A Brit’s Musings on the 4th of July

There was some amusement among the congregation of Trinity Cathedral on Sunday when the Dean announced that Canon Mark was to give the 4th of July sermon. After all, what can a Brit have to say about rebellion against the lawful authority of the Crown? Well as it happens, the answer to the question is, quite a bit!

We hold these truths to be self-evident, that all men are created equal, that they are endowed by their Creator with certain unalienable Rights, that among these are Life, Liberty and the pursuit of Happiness. — That to secure these rights, Governments are instituted among Men, deriving their just powers from the consent of the governed, — That whenever any Form of Government becomes destructive of these ends, it is the Right of the People to alter or to abolish it, and to institute new Government ….

The concept of “we the people”  does not spring fully formed out of the purity of the 18th Century air breathed in the 13 Colonies. That the Colonists could even hold a concept of ‘we the people’ places them squarely at the center of the long march of British political culture. The irony lies that in breaking with the Crown the 13 Colonies were simply asserting the ancient British right not to be taxed without representation.

I can only  trace in outline the roots of what made the American Revolution possible. For a more in-depth exploration I direct you, if you are interested, to a section of Charles Taylor’s great tome A Secular Age pp 196-207. For those who are overcome at the very thought I suggest you listen to the the first of Niall Ferguson’s lectures in the current Reith Lecture’s series at http://www.bbc.co.uk/podcasts/series/reith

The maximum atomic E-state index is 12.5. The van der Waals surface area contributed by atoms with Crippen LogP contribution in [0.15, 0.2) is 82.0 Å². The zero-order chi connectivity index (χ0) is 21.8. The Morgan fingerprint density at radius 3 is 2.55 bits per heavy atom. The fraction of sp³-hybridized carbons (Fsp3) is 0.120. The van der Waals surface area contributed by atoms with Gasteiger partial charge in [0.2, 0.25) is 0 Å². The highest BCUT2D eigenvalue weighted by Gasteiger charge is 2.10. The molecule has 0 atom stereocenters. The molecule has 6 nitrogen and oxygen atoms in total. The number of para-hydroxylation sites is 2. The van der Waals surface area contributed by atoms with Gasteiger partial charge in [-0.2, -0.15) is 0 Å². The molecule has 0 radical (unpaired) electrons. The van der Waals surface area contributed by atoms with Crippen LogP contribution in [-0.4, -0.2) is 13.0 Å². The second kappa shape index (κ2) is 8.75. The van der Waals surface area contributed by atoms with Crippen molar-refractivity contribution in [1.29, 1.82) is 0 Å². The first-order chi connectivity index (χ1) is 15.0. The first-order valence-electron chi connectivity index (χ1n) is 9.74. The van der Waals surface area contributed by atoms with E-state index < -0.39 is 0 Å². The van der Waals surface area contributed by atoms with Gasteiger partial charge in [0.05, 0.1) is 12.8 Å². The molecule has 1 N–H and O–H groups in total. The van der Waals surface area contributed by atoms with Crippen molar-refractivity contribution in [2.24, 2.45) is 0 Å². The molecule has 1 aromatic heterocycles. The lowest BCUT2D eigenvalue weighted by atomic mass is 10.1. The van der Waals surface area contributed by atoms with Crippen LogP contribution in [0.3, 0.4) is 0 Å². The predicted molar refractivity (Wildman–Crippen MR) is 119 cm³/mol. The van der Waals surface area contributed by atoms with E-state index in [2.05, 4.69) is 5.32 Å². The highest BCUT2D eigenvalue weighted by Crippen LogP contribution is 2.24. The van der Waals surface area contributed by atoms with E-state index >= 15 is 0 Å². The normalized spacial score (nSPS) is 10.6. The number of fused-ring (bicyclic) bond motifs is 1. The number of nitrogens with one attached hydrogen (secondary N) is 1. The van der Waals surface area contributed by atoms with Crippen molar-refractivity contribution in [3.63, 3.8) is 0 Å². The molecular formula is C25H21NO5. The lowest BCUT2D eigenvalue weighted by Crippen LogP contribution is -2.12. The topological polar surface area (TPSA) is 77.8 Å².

The great events of the English Civil War, Great Britain’s Glorious Revolution of 1688 and it Bill of Rights, and the American Declaration of Independence of 1776 are but successive chapters in the same story. What connects them is that they are events that draw upon the idea of an “ancient constitution” embedded in a shared cultural belief the origins of which while obscured in the mists of time, yet persists in the common political awareness of the English people. This “ancient constitution” is the necessary ingredient that gives rise to the concept of  “we the people” . This is a concept unique to English and its successive British political and institutional culture.  The British historian of the Monarchy, David Starkey, traces the roots of this sense of an “ancient constitution”to the political structure of Anglo-Saxon England. In Anglo-Saxon society political power was dispersed to the local level. The country was divided into a series of units known as Hundreds. Each Hundred was autonomous and practiced a rough system of representative democracy. It seems that despite 500 years of monarchical centralization following the Norman Conquest this cultural memory of a time before, was never lost.

Resultingly, in 1642, after 20years of political struggle with Charles I the English Parliament asserted its right to govern alongside the Crown. The assertion of this right required the execution of the King. Yet, this was no 1917 Bolshevik action. It was an unfortunate necessity in the constitutional assertion of ancient privileges.